I ran into Tim Matson last night in Hanover and we talked briefly about my recent posting on the pros and cons of boycotting ExxonMobil. He mentioned an alternative boycott proposal he heard about while in upstate New York, the idea being to have one day a week (or a month, or whatever) during which we all aim to boycott all purchases of gasoline. (Diesel too, presumably.) (Except maybe biodiesel should be excepted? Nah… we don’t want to undermine solidarity.)
So we didn’t talk long about it, but the idea does sound good, and much more likely to have some kind of meaningful effect. After all, the forces of global warming (please excuse me for anthropomorphizing a little) could care less if the oil we burn carries one corporate logo or another. To paraphrase the first president Clinton, “it’s the CO2, stupid!” More burnt petroleum, more atmospheric CO2, more climate change.
But the short term economics are important too, and any sufficiently Intelligent Designer knows that the brains at petroleum HQ have intelligent designs on your wallet.
A selective boycott of one company won’t help with either case. Both are driven (would you think less of me if the pun were intended?) by the overall volume of consumption demand; and both problems can be alleviated by reducing consumption.
And so, for the first time (on this blog), and with thanks to Tim for the notion, I’d like to announce the Petrosabbath: once a week, we all take a rest from petroleum. Would it be possible to combine it with the traditional religious sabbath? For the Christians among us (Seventh Day Adventists, excepted), that’d make for Saturday, whoops, I mean Sunday (curses! my secret Jewish identity revealed!). It might be hard to do that way since so many churchgoers live beyond walking distance from their house of worship. So then maybe that does mean Saturday after all. Orthodox Jews are already on board with this one.
(I’d like to take a moment to mention that the reason frum Jews don’t drive on the sabbath is not, as the urban legends suggest, because a car is metaphorically like a work animal, which according to the rules you are not supposed to make work during the day of rest, but because you are not supposed to make a fire during the day of rest and there’s fire in the car’s engine.)
I’m focusing on the weekend options because at this point in time there’s just no way that any significant fraction of the population is going to be able to take a petrosabbath during the regular work week. A heck of a lot of us won’t be able to do it on the weekend either, since our increasingly low-wage economy has got so many people by the throat.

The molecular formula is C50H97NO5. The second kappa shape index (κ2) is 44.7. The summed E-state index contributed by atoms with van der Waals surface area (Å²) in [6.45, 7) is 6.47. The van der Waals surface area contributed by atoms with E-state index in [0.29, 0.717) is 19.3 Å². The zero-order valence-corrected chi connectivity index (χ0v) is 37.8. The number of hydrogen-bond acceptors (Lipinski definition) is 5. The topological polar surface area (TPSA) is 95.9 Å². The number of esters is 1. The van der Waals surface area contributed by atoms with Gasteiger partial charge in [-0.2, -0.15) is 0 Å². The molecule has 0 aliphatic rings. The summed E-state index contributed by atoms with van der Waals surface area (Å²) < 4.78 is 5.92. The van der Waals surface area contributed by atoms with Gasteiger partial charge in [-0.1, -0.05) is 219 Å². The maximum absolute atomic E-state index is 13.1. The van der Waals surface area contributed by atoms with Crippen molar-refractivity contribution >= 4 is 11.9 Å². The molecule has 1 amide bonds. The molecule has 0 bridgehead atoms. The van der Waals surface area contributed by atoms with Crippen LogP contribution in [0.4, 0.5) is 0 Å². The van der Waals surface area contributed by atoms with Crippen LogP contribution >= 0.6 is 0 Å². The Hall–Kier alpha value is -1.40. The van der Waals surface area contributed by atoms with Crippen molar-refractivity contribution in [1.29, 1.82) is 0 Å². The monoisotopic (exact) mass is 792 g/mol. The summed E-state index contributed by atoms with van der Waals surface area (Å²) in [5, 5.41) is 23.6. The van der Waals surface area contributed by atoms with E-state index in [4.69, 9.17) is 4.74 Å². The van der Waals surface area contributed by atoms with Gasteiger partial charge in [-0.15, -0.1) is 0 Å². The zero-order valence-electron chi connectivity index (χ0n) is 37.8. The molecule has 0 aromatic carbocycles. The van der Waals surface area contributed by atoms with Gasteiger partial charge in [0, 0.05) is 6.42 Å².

That’s it. Spread the word. Petrosabbath: every Saturday from now on, no mopeds, cars, motorcycles, gas lawn mowers, gas weed wackers, gas snow blowers, buses, trains, power boats, or airplanes. If you think of others, add them to the list. Seriously, someone should print up some stickers or something, t-shirts, stuff like that. Like this
Organize some petrosabbath Meetups, like maybe neighborhood meetups on the petrosabbath itself, whatever strikes your fancy. Keep at it until it works. Ideas welcome.
Gotta raise that floor, gotta get it up outta the basement:
The Maine legislature approved LD 235, by Rep. John Tuttle, to increase the minimum wage from $6.50 to $6.75 on October 1, 2006 and to $7.00 on October 1, 2007. Gov. John Baldacci is expected to sign the bill. The minimum wage is on a roll in 2006 — so far it has been increased in Arkansas, Maryland, Michigan, Rhode Island, and now Maine. For more information, read CPA’s Minimum Wage policy brief and model legislation.
That’s what the Alaska legislature wants to know.
The Alaska House unanimously passed HCR 30, by Rep. Reggie Joule, which would create a commission on how to deal with the erosion, floods and thawing permafrost brought by global warming. The commission would conduct eight hearings around the state and deliver a preliminary report of its findings by next March. A final report and recommendations would be due Jan. 10, 2008.
I suspect they’re going to find themselves in something of a pickle. Once they consider the costs the state will bear as a victim of global warming, will they be willing to consider reorienting the state’s economy so that it is less dependent on encouraging more global warming will all their oil? The state government relies totally on oil money for its budget and so the residents love not having to pay any state taxes — better yet, they get a check from the state every year. (And they largely need it; the cost of living up there is outrageous.) It’ll take some real soul searching to make the big changes that calls for.